Fulfilling the Mission

The North Chiapas Conference seeks to fulfill its mission by:

  • Seeing that all its members experience a personal relationship with Christ and be saved living under His control. The conference is trying to make sure all its departments permeate their activities with the program “Lord, Transform me,” through the systematic reading of the Bible and through the reading of the Spirit of Prophecy with the program “Believe in His Prophets.”

  • Committing the church to adopt a lifestyle that will glorify God by implementing the program: “I Want to Live Healthy,” and +Health, so that the members of the church and of the community can live with healthy habits.

  • Making the presence of the church known throughout the community at all social levels through community services, such as the medical brigades, which involve health professionals and the youth clubs of the church in carrying out this work.

  • Implementation of an integral evangelistic program, which involves all the church members in the personal and corporate evangelistic projects according to each member’s gifts and talents. All 41 districts of the conference will participate in this.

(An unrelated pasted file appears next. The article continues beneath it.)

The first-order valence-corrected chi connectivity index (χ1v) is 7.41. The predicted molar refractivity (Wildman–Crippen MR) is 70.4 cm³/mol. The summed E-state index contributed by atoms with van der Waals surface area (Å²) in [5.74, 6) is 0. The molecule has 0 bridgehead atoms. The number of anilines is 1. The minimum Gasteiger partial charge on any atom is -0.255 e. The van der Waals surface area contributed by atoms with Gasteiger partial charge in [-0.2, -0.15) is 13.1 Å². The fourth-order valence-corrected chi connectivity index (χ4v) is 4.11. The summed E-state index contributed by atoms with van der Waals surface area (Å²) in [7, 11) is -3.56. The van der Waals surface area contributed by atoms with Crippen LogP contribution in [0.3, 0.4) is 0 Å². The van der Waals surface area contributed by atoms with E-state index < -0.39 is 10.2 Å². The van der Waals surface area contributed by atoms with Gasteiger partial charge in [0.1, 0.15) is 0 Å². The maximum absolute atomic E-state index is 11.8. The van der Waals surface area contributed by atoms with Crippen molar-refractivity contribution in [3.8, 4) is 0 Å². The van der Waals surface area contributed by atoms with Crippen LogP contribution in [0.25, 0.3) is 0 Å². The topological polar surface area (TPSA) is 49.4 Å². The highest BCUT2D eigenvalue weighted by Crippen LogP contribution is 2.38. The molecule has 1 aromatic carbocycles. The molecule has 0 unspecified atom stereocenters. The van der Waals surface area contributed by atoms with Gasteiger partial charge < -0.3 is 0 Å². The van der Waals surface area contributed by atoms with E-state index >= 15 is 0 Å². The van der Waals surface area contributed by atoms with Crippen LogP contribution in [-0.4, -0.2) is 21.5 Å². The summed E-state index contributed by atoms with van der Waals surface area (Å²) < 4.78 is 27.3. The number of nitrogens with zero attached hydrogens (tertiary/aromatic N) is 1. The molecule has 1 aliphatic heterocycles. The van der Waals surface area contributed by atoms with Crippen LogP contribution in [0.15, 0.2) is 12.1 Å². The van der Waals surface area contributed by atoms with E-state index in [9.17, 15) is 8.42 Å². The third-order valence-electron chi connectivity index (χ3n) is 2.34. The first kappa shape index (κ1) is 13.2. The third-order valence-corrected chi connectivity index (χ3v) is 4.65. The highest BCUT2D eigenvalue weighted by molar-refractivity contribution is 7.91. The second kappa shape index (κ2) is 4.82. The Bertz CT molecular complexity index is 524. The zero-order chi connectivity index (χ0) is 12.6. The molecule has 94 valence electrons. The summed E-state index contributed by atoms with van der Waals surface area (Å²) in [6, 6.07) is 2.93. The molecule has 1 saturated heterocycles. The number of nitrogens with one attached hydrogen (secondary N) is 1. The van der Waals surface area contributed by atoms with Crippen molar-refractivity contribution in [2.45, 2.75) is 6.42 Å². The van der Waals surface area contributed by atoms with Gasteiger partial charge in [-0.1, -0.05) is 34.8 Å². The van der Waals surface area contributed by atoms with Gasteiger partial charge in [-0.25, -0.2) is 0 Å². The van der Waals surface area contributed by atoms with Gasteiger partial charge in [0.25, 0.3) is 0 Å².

• Strengthening the faith of the children of the church members through the Adventist educational system, which can also evangelize its non-Adventist students and families.

  • Through the plan Sueña Grande, which seeks to involve a larger number of members as colporteurs who can carry out evangelistic work in the territory of the conference through the selling of Adventist literature.

List of Presidents

Rubén Rodriguez (1989-1991); Erwin A. González (1991-1997); Araín Juárez (1997, 1998); Jairo Tenorio Carvallo (1998-2001); Villaney Vázquez Alegría (2001-2003); Ignacio Navarro Pérez (2003-2006); Dimas López López (2006-2012); Salomón García (2012, 2013); Eloy Pérez García (2013-2016); Uriel Castellanos Maza (2016-2019); Adriel Clemente Martínez (2019-Present).

Sources

“Anexo: regions fisiograficas de Chiapas.” Wikipedia. Accessed November 4, 2020. https://es.wikipedia.org/wiki/Anexo:Regiones_fisiogr%C3%A1ficas_de_Chiapas.

Administrative Board Meeting of the South Mexican Union, September 2, 1987.

Chiapas Mexican Union Minutes, 2016.

Cortés A., Félix and Salazar E., Velino. Esforzados y Valientes. Monetemorelos, N. L.: Editorial Perspectiva y Análisis, 2015.